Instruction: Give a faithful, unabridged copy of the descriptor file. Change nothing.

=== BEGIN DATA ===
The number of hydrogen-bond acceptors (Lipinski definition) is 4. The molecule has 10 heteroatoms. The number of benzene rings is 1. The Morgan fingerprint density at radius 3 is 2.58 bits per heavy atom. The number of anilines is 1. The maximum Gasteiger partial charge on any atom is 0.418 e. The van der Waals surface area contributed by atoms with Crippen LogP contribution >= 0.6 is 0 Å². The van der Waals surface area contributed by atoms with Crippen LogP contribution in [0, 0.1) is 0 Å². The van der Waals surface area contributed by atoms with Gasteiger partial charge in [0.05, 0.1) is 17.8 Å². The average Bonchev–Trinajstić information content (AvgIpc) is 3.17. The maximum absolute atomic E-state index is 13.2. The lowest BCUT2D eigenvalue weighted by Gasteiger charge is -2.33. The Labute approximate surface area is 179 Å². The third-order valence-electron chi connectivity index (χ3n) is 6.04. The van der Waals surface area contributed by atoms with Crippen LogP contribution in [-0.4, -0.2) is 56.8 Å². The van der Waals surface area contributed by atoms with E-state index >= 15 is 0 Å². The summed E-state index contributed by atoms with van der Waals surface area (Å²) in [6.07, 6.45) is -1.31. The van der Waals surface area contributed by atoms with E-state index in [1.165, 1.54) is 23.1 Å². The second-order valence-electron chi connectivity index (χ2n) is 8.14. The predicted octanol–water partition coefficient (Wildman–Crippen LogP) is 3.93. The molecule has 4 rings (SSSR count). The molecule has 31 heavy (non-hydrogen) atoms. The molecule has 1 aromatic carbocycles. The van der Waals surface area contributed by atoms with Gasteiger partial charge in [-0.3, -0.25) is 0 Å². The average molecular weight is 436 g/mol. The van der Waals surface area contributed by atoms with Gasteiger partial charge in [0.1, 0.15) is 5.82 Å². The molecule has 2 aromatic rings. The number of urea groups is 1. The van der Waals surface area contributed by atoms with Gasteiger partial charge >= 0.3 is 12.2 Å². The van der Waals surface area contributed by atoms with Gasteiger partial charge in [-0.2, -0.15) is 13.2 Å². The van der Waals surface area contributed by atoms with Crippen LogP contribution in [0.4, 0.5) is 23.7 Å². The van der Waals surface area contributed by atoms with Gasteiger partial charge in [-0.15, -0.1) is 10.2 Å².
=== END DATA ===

The number of hydrogen-bond acceptors (Lipinski definition) is 4. The molecule has 10 heteroatoms. The number of benzene rings is 1. The Morgan fingerprint density at radius 3 is 2.58 bits per heavy atom. The number of anilines is 1. The maximum Gasteiger partial charge on any atom is 0.418 e. The van der Waals surface area contributed by atoms with Crippen LogP contribution >= 0.6 is 0 Å². The van der Waals surface area contributed by atoms with Crippen LogP contribution in [0, 0.1) is 0 Å². The van der Waals surface area contributed by atoms with Gasteiger partial charge in [0.05, 0.1) is 17.8 Å². The average Bonchev–Trinajstić information content (AvgIpc) is 3.17. The maximum absolute atomic E-state index is 13.2. The lowest BCUT2D eigenvalue weighted by Gasteiger charge is -2.33. The Labute approximate surface area is 179 Å². The third-order valence-electron chi connectivity index (χ3n) is 6.04. The van der Waals surface area contributed by atoms with Crippen LogP contribution in [-0.4, -0.2) is 56.8 Å². The van der Waals surface area contributed by atoms with E-state index >= 15 is 0 Å². The summed E-state index contributed by atoms with van der Waals surface area (Å²) in [6.07, 6.45) is -1.31. The van der Waals surface area contributed by atoms with E-state index in [1.165, 1.54) is 23.1 Å². The second-order valence-electron chi connectivity index (χ2n) is 8.14. The predicted octanol–water partition coefficient (Wildman–Crippen LogP) is 3.93. The molecule has 4 rings (SSSR count). The molecule has 31 heavy (non-hydrogen) atoms. The molecule has 1 aromatic carbocycles. The van der Waals surface area contributed by atoms with Gasteiger partial charge in [-0.3, -0.25) is 0 Å². The average molecular weight is 436 g/mol. The van der Waals surface area contributed by atoms with Gasteiger partial charge in [0.1, 0.15) is 5.82 Å². The molecule has 2 aromatic rings. The number of urea groups is 1. The van der Waals surface area contributed by atoms with Gasteiger partial charge >= 0.3 is 12.2 Å². The van der Waals surface area contributed by atoms with Gasteiger partial charge in [-0.2, -0.15) is 13.2 Å². The van der Waals surface area contributed by atoms with Crippen LogP contribution in [0.4, 0.5) is 23.7 Å². The van der Waals surface area contributed by atoms with Gasteiger partial charge in [-0.15, -0.1) is 10.2 Å².